Thursday, May 13, 2010

Technology Lesson: Google Bomb

A Google bomb (sometimes called Googlewashing) is when people exploit Internet searches to move a Web site to the top of a Web search result in hopes of obtaining more exposure or page views. It can be used as a verb or noun. Google bomb was added to the New Oxford American Dictionary in 2005. The tome's definition:
google bombing n. the activity of designing Internet links that will bias search engine results so as to create an inaccurate impression of the search target.
For example, if I wanted Lessons for Old People to top the search result for John Mayer is a Tool, I would Google bomb. (But I wouldn't! Because that would be dishonest. I'm almost a little lazy.)

Google bombing is often used for political purposes. In 2003, searching for "miserable failure" and clicking "I'm Feeling Lucky" on Google's home page would take the searcher to George W. Bush's bio on the White House Web page:

Other pages about Bush, and, would also appear on the first page of search results, even though both pages lack the phrase "miserable failure." ( was Google bombed in an effort to fight the Bush page. Other liberal figures were also Google bombed.) explains why it worked:

Although Google's exact algorithms for ranking search results are a mystery, we do know that PageRank plays a roll. Google's search engine tends to think that the words used in the link to a particular source reflect some of the content of the source. If many people link to an article using a particular phrase, such as "using Google effectively," Google will assume that "using Google effectively" is related to the content of the page, even if that particular phrase isn't used within the page itself.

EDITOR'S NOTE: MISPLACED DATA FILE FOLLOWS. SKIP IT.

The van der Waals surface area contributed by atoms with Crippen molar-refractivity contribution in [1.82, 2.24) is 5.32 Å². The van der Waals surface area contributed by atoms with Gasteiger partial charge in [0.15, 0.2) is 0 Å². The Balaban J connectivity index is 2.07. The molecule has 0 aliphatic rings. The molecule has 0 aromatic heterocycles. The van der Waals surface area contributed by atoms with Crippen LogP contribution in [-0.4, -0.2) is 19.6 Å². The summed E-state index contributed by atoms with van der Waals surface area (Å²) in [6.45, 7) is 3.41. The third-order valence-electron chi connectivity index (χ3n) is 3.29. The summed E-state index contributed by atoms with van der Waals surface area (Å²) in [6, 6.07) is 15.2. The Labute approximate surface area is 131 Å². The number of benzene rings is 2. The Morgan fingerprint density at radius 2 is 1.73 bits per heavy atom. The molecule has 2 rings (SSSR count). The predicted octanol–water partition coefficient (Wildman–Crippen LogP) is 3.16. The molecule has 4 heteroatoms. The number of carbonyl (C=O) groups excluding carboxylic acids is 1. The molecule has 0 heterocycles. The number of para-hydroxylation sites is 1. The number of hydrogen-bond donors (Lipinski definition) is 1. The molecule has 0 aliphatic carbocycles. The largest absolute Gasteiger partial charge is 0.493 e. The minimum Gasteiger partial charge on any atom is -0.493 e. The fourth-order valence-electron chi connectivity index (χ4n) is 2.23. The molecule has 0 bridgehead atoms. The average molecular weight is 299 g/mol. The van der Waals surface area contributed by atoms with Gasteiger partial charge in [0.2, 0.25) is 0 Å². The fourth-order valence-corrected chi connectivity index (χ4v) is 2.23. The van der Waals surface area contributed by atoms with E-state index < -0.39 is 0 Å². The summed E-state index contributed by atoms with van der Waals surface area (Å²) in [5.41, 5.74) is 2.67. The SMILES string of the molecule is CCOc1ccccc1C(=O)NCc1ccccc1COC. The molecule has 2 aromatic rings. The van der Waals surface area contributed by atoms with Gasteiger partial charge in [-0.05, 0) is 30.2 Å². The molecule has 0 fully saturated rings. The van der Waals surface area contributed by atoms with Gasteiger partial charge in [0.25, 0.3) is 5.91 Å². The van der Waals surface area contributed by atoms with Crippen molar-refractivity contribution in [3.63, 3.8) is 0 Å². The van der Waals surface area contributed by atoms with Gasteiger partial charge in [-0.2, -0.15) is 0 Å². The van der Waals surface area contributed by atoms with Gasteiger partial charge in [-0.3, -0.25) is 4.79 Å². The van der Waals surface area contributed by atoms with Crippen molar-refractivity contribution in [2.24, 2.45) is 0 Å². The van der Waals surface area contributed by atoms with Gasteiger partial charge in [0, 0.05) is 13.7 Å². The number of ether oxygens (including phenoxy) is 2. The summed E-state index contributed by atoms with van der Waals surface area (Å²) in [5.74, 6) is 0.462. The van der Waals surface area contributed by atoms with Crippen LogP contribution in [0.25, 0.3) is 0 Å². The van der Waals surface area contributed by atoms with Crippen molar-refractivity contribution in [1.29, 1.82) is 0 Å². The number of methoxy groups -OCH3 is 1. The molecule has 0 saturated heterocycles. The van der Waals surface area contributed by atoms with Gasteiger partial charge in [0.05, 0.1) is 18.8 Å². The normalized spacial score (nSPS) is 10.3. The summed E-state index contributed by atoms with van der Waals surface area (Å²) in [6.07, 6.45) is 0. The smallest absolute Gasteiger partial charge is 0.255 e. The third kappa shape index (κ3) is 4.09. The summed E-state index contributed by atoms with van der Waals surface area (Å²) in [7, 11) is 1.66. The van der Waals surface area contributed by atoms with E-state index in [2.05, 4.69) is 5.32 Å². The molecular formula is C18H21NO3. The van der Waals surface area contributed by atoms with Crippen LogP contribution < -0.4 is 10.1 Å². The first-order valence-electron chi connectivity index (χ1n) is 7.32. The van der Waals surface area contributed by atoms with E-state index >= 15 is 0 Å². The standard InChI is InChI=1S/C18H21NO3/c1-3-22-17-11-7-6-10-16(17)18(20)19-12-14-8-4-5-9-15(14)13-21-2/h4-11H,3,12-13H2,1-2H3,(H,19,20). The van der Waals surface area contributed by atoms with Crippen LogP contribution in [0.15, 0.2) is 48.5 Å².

To make the Bush Google bomb, enough people just had to create a hyperlink from the phrase "miserable failure."

Another famous Google bomb is this result from seeking "weapons of mass destruction", a link to Super Size Me from seeking McDonald's, and Stephen Colbert's site Colbert Nation from "giant brass balls" and "greatest living American."

Google never favored the practice, and in 2007, announced that the algorithm had been modified to remove all bombs. Of course, bombs have returned. Following President Barack Obama's election, his page was the result for "cheerful achievement." Last November a racist caricature accompanied results in a search for "Michelle Obama" (part of its stronghold was that it became a news story). Google apologized that a bunch of racists had Google bombed, but didn't remove the offending result. The company said it didn't want to appear that it made decisions in what is seen in a search result (Google has taken this stance in the past as well).

Other political and humor-based bombs are sure to pop up in the future. Now that you know what they are, you'll (hopefully) have a better understanding when that occurs.

Additional Resources:
Google bomb, Wikipedia
Google Bombs Explained,
Google bombs get dismantled, Cnet
New President, New Googlebomb: “Cheerful Achievement”, Mashable
Inside the Michelle Obama image fight: why Google won't tweak results, The Guardian
Google Explains Racist Search Results, Jezebel
Google and Google Bombing Now Included New Oxford American Dictionary, Search Engine Watch
Cannot find Weapons of Mass Destruction

A New Googlebomb: Cheerful Achievement, Google Blogoscoped
An explanation of our search results.

Culture Lesson: Photobombing

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